Consolidated Water highlights Bahamian, Cayman operations in revenue growth
Consolidated Water Co. Ltd. (CWCO) yesterday credited its Bahamas and Cayman operations with revenue and gross profit growth in its U.S. Securities and Exchange Commission (SEC) filings, posting a $1.7 million gain in revenue from this territory.
The SEC filing showed that the company posted a total revenue increase of 11 percent to $65.7 million, which drove gross profit up 11 percent to $26.7 million. Revenue for 2017 was $59.4 million, while profit was at $24 million.
The company’s President and CEO Rick McTaggart, in a press release on the company’s performance called 2018 a “great year” for CWCO.
“We realized revenue and gross profit growth in each segment of our business, especially in our Cayman and Bahamian operations, which improved our profitability,” said McTaggart.
“Our momentum continued into the new year, as we obtained a new combined water supply agreement from the Water Authority – Cayman for the operation of the North Sound and Red Gate plants in the Cayman Islands.
“In February, we completed the expansion of the water production and storage capacity of the Abel Castillo Water Works plant in Grand Cayman. We made further headway with the Rosarito project, securing bank approval for more than $200 million of the required financing. We also recently completed the sale of our Belize operations for $7 million, and we were able to repatriate more than $12 million in total in cash from Belize. We plan to use these funds to support our growth initiatives.”
The SEC filing also noted that CWCO completed the capital improvements to New Providence’s Windsor plant, which is “designed to meet performance guarantees through August 2033”.
The filing also explains that the company’s cash and cash equivalents decreased year-on-year from $45.5 million in December 2017 to $31.3 million in December 2018, as a “result of increases in accounts receivable as well as capital expenditures related to the refurbishment of the Windsor plant in the Bahamas and, to a lesser extent, retail operations in Grand Cayman”.
McTaggart told the Water and Sewerage Corporation (WSC) in a letter penned last July that given a $16.1 million debt, his company now considered calling out the bad debt and warning on delinquency of payment, which it did in its last SEC recent filing. He also said in the letter that such a filing could hurt the reputation of both the WSC and the government of The Bahamas.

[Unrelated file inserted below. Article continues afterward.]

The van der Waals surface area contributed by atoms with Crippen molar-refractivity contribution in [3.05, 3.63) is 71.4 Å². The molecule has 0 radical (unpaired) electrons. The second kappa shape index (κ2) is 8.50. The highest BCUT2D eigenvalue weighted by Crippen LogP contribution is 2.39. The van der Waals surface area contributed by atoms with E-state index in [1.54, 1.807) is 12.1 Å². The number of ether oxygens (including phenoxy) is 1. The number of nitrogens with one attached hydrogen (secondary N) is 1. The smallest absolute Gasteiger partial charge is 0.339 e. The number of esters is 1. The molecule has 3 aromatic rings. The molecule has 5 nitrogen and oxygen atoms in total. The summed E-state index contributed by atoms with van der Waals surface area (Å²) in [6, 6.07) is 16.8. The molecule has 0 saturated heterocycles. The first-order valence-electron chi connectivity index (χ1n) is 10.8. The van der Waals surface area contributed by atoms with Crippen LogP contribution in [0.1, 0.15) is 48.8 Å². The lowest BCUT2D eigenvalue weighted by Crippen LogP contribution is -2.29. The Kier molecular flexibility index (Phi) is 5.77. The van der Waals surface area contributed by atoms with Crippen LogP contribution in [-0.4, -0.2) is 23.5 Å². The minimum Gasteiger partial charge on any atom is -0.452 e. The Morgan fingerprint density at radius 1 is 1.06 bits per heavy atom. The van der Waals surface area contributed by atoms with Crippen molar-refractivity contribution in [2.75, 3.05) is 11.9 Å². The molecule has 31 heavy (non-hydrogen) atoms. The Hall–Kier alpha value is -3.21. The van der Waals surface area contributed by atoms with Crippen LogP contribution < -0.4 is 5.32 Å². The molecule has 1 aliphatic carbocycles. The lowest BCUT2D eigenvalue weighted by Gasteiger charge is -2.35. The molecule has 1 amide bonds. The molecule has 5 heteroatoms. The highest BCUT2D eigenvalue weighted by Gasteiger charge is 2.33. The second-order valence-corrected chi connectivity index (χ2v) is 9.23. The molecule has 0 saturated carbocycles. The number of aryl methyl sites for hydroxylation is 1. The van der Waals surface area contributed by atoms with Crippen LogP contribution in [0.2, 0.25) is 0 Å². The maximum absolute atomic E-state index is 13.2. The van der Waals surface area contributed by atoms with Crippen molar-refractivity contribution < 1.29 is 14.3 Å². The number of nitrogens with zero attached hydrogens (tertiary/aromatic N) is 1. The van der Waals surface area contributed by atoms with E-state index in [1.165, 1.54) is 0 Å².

The letter read: “Thus far in 2018, CWCO has not highlighted the high receivable from WSC in its public filings since it has always considered such receivable to be fully collectible. As such, CWCO has not been required to make any ‘bad debt’ provision against any portion of the overdue amount. However, the extraordinarily high receivables and resulting prospective operational difficulties have caused CWCO, in consultation with the company, to undertake an updated assessment of the credit risk. In the event the company and CWCO conclude that such provision must be made, not only will this negatively impact their financial circumstances, but it is possible that it will negatively impact the reputation of WSC and that of the government of The Bahamas as well. In this regard, you should further be aware that CWCO’s next quarterly filing of a form 10-Q is due on August 8, 2018, with an analyst/investor call to follow on the morning of August 9, 2018.”
WSC Executive Chairman Adrian Gibson explained in November that as of that month CW had received more than $15 million from WSC and that between September and October about $5 million was paid out to CW.
Gibson stressed that the WSC and the Ministry of Finance had also entered into a payment plan with CW.
“We believe that we have acted in good faith and a payment arrangement was made,” he said. “The idea is to stay current and draw down on the arrears.”
Education: Florida International University, BS in Journalism
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